As shown in Fig. 1 and in Appendix A, these criteria are not perfect but they are powerful enough to detect most of the clouds. On average, only 14 % of the cloud pixels are missed, but 15 % of the pixels are also wrongly eliminated as cloudy even though they are clear. We strongly suspect that this is caused by the difference in acquisition time of the images used by each product, but we could not verify this as APP is only directly available as a composite instead of distinct images. Moreover, leads and polynyas generate a large heat and moisture flux (e.g. Cheon et al., 2014), so we need a cloud mask that is not too sensitive to mask the leads and polynyas and prevent us from detecting them. As our cloud masking is based on published literature and cloud masking is not the topic of this paper, any further study of this question would be beyond the scope of this paper. Any pixel that meets any of the three criteria listed above is set to NaN in all three bands (T3b, T4, and T5) for our calculations. The polynya events and the days leading to them that we study in this paper have a similar amount of cloud-free pixels to any of the non-polynya years in the series (Fig. B1).
There are many criteria to detect a polynya based on sea ice concentration or thickness thresholds (see Mohrmann et al., 2021, and references therein). In Sect. 3.1, we detect polynyas by applying already published methods based on a sea ice concentration threshold on each pixel and on the area average. We show only the three different thresholds used by Gloersen et al. (1992), Gordon et al. (2007), and Campbell et al. (2019), but we tested and visually assessed, using the authors' experience, each option between 15 % and 100 % on the single-pixel sea ice concentration. We compute the polynya area by detecting the contour of the enclosed area with a sea ice concentration lower than the specific threshold (see codes if needed). An event is defined as an uninterrupted series of consecutive days with sea ice under that threshold (60 % in this study); if there is a day with higher sea ice concentration in between, a new event is created. We will show in Sect. 3.1 that there has been more than 20 polynya events over the last 40 years covered by the sea ice concentration product, and we use the polynya events here detected to determine the characteristics of the infrared brightness temperature in the days leading to each event.
The overarching aim of our project is to eventually produce an automatic system that would be scanning the polynya-prone region, so we do not track individual polynyas and instead analyse the infrared brightness temperature time series over the whole region in Sect. 3.2. We also computed daily anomalies of these infrared brightness temperatures relative to daily climatological values over the whole 38-year period covered by APP. For each day from 1982 to 2019, we produce time series of the geographical median, standard deviation, and minimum and maximum infrared brightness temperature over the polynya-prone region for each band.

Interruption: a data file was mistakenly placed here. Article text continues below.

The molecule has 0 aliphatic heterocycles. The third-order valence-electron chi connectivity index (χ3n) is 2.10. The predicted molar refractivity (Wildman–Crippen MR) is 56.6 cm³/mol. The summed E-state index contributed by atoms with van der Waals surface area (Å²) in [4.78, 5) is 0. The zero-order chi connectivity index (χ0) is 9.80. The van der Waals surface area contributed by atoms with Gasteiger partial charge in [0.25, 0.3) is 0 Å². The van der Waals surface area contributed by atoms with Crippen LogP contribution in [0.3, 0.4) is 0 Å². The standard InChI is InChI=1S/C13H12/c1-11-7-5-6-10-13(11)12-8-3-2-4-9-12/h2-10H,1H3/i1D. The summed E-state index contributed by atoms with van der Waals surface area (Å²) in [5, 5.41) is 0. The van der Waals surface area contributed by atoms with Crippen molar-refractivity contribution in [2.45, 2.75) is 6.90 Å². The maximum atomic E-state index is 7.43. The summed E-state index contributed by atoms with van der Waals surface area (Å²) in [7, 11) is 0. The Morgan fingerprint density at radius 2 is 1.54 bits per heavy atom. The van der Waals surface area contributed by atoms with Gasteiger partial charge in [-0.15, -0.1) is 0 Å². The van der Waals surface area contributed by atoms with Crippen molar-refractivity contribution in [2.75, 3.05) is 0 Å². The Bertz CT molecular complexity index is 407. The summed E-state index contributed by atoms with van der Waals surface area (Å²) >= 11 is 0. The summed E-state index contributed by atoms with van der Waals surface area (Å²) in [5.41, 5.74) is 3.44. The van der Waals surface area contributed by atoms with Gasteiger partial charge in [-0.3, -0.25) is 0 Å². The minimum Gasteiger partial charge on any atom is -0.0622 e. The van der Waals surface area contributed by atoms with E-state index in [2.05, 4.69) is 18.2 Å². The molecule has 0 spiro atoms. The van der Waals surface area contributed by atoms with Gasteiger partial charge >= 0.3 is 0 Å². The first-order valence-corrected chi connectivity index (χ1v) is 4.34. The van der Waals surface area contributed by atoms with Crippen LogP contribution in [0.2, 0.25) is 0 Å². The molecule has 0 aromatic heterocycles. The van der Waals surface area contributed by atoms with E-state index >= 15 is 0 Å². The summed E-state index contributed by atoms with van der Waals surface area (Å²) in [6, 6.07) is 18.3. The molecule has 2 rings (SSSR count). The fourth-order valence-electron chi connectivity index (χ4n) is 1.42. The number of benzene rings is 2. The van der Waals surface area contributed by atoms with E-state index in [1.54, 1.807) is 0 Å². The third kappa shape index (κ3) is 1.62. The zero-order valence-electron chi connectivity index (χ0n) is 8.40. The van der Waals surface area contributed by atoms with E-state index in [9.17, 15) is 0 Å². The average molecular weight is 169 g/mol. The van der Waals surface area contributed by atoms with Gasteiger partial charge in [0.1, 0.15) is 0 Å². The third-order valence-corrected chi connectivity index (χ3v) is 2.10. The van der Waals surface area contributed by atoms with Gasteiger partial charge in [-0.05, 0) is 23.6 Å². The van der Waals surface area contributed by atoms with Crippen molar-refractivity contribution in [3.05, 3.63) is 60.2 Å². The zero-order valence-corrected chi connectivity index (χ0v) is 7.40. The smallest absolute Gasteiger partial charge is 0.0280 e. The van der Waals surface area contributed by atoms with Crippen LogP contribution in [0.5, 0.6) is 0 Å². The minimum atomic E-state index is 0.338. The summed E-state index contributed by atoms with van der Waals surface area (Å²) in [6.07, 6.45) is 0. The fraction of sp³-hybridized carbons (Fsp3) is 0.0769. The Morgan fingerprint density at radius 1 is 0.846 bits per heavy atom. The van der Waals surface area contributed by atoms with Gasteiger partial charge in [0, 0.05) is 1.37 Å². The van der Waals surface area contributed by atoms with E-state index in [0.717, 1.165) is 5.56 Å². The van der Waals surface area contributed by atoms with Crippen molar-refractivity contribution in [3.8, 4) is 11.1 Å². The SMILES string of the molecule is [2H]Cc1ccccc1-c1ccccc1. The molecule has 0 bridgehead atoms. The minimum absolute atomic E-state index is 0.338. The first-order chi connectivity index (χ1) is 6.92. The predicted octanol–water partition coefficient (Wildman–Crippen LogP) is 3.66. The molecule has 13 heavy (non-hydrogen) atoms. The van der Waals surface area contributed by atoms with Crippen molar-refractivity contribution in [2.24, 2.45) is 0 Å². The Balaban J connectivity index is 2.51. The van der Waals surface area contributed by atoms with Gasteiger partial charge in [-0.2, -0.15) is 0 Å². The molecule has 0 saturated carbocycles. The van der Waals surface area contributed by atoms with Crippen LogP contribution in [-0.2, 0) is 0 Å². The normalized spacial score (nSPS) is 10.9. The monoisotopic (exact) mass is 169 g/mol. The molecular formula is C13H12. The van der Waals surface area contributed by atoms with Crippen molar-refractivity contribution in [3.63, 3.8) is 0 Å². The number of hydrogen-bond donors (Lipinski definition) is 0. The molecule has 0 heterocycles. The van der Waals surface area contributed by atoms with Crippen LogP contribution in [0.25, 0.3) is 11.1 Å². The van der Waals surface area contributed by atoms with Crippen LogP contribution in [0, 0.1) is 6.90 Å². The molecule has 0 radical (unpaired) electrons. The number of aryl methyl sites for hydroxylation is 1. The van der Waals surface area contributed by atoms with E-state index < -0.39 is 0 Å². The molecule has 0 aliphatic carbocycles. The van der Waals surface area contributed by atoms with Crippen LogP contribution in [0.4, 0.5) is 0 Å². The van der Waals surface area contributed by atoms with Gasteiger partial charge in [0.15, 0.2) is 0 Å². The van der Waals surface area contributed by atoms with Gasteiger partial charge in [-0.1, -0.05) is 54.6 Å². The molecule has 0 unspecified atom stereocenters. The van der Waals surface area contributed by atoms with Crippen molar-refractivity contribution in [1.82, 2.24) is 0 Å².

Finally, the atmospheric and hydrographic data used in Sect. 4 are directly studied without further processing, except for the wind components. We produced for each polynya event a time series of what we hereafter call curl of the wind. We cannot compute the wind stress curl per se, as we lack the drag coefficient, which will anyway change depending on whether the polynya is open or closed. So instead, we use a similar method as, e.g. Petty et al. (2016) and work with the curl of the wind components u and v:
3.1 Polynya dates
We start by determining the dates of the polynya events that we want to further study according to three traditional criteria: sea ice concentration (SIC) minimum over the region lower than 15 % (after, e.g. Gloersen et al., 1992, black, Fig. 2) or lower than 60 % (Campbell et al., 2019, blue), and average SIC lower than 92 % (Gordon et al., 2007, red). As explained previously, we study the fixed “polynya-prone” region of longitudes 6∘ W to 12∘ E and latitudes 68 to 60∘ S. We limit ourselves to the period 1 July to 31 October. As noted by Campbell et al. (2019) already, these methods return qualitatively similar results; it is only the number of days that differs for each criterion. They all agree there was some polynya activity in the late 1980s–early 1990s and in the early 2000s, referred to as the Maud Rise halo, already studied notably by de Steur et al. (2007). Then, the region was rather quiet until the widely reported 2016–2017 return of the polynya (Swart et al., 2018).